Presentation inspiration from Elon Musk

Do you wonder how to make an influencing and more realistic live conversation with your audience in the 21st century? Then, in this article, we are bringing a fresh outlook to this question with particular reference to the Elon Musk presentation style. To make the analysis easier, we have used one of his widely applauded presentations as a central reference.

An innovator turned business person and a real genius, Elon Musk needs no introduction. The epitome of brilliance is best known for his role in transforming the realm of global business & technology  innovations, through a series of awe-inspiring and breakthrough ventures: Tesla (designing and making of electric cars); SolarCity (the US’s first provider of residential solar power); PayPal (the worldwide online payment system); Hyperloop (a conceptual high-speed transportation system) and the grandiose of all – SpaceX, the endeavor to establish a human colony on Planet Mars.

A few days back, Tesla announced the Second Generation of Powerwall – its battery system, but in May 2015, when Musk had publically announced the launch of Powerwall, the world had to take notice of his presentation, because it was inspiring in more than one ways.

Well, he began this presentation with highlighting how the global environment was worsening due to the pollution from fossil fuel based power generation plants, and then took it forward to explain how solar energy could resolve this issue and the role of Tesla’s new battery system in this mission. He also talked about product availability and price.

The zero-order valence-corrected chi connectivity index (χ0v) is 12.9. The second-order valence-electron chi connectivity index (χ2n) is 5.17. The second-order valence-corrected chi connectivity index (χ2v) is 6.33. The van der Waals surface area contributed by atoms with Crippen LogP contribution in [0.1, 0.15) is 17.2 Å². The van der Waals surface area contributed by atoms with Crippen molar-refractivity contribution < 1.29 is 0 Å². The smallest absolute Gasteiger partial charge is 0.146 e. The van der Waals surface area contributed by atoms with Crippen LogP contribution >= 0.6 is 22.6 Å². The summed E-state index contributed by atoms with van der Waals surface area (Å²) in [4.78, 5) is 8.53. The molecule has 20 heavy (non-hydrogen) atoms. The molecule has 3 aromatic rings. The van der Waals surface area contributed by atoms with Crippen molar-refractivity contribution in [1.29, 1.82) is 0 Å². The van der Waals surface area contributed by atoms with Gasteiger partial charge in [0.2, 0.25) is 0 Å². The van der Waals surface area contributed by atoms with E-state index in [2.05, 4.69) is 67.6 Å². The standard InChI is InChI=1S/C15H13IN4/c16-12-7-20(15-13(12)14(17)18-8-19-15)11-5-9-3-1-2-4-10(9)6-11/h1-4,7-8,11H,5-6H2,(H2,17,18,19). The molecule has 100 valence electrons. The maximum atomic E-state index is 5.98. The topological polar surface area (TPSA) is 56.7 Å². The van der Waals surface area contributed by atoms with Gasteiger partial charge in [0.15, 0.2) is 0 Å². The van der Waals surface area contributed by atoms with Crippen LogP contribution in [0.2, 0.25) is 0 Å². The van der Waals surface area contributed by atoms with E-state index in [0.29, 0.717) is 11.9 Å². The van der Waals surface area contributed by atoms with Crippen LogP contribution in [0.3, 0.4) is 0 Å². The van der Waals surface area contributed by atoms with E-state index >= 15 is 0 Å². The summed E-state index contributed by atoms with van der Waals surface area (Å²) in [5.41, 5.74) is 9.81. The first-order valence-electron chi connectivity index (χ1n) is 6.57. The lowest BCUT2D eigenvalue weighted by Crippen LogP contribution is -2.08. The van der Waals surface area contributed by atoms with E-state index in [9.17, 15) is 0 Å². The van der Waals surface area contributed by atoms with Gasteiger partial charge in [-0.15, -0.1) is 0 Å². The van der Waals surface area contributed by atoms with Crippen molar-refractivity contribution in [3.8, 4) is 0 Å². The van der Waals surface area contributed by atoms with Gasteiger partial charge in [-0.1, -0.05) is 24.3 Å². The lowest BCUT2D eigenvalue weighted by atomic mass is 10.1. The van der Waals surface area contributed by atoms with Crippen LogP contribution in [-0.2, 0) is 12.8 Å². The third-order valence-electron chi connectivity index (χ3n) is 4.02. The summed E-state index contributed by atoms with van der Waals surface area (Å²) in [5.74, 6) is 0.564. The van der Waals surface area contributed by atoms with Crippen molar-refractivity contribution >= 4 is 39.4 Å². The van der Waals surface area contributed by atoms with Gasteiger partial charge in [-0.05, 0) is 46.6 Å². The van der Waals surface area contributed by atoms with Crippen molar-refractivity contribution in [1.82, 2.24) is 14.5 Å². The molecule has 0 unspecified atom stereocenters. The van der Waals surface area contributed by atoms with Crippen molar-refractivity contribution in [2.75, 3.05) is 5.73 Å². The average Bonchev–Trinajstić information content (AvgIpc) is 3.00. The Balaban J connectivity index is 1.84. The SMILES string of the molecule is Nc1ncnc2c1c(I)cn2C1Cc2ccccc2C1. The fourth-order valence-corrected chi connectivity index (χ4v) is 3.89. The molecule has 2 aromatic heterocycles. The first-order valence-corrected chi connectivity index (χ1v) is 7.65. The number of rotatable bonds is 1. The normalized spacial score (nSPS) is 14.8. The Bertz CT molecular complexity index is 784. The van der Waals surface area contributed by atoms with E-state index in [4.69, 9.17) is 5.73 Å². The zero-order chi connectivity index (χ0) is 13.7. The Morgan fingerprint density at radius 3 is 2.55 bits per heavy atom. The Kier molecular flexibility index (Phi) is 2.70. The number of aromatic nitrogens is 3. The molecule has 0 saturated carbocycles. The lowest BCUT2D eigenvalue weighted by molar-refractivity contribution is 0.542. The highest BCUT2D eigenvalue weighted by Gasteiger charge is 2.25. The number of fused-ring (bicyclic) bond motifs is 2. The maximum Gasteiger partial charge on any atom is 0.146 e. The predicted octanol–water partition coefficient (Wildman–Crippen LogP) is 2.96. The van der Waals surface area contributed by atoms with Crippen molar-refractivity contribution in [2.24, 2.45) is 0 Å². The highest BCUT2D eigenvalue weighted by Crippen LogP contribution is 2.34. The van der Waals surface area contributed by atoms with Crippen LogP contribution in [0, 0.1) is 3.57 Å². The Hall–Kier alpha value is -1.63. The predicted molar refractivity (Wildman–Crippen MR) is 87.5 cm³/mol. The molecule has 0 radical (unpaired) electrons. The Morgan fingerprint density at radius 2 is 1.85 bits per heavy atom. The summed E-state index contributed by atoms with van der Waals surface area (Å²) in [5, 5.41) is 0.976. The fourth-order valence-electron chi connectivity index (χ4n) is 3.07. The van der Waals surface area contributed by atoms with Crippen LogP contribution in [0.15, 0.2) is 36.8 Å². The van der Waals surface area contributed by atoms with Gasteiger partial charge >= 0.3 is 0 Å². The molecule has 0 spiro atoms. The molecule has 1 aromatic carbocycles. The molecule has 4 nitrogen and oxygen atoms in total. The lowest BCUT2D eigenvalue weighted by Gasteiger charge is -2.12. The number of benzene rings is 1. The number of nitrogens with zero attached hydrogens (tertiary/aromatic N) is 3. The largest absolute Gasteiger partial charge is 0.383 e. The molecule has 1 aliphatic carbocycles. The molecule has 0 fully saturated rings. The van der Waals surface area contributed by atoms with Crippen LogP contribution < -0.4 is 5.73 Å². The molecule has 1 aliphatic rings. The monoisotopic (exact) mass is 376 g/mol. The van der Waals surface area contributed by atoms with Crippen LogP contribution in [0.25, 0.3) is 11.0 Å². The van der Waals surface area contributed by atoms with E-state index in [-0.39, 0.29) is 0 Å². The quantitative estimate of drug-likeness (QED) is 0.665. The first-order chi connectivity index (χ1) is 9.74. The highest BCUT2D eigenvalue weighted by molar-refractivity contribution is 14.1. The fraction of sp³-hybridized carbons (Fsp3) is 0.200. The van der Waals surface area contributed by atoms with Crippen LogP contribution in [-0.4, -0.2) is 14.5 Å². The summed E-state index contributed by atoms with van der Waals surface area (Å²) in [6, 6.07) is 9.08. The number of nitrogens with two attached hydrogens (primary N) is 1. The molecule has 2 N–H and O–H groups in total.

Seems like a regular Table of Contents, huh? Then, what is so likable about his style? Here are the highlights as to what works out well to make Elon Musk a truly inspiring presenter.

Elon Musk – As a speaker:

It is a clever combination of the vision and how he delivers his message – that received a big applause across the globe. He anchors a frank, honest, genuine and engaging conversation throughout, without any shade of manipulation. No glitter, no fluffs. However, he passes on his message to everyone, and in the most sensible manner. Here is how:

Start with a right target and scenario:

Ambiguity kills the interest. Keeping this in mind, Musk began with targeting the worldwide use of fossil fuels to generate electricity and the effects on the environment. He used the graphical presentation and ran two scenarios: with fossil fuels and with naturally available solar power. Even the images were chosen smartly which clearly indicated the superiority of solar energy over the polluting, dirty fossil fuels. This simplified it for the audience to co-relate the product concept with the present day crisis, and also helped them switch between two different states and compare them against each other to blow away any objections.

Focus on fundamentals and need of an hour:

The followers of Musk would admit that every time he connects with his audience, he throws up some out-of-the-box ideas, all of which offers something to improve our lives. Against this visionary trait, those minute slips and frequently heard fillers in speech do not matter. The world recognizes him as a person of ideas and since decades, he has been seeing and realizing his world-changing dreams. In the case of Powerwall too, he focused on transmitting the crucial issues with environment, all on the account of the heavy usage of fossil fuels and how the solar energy could take care of it.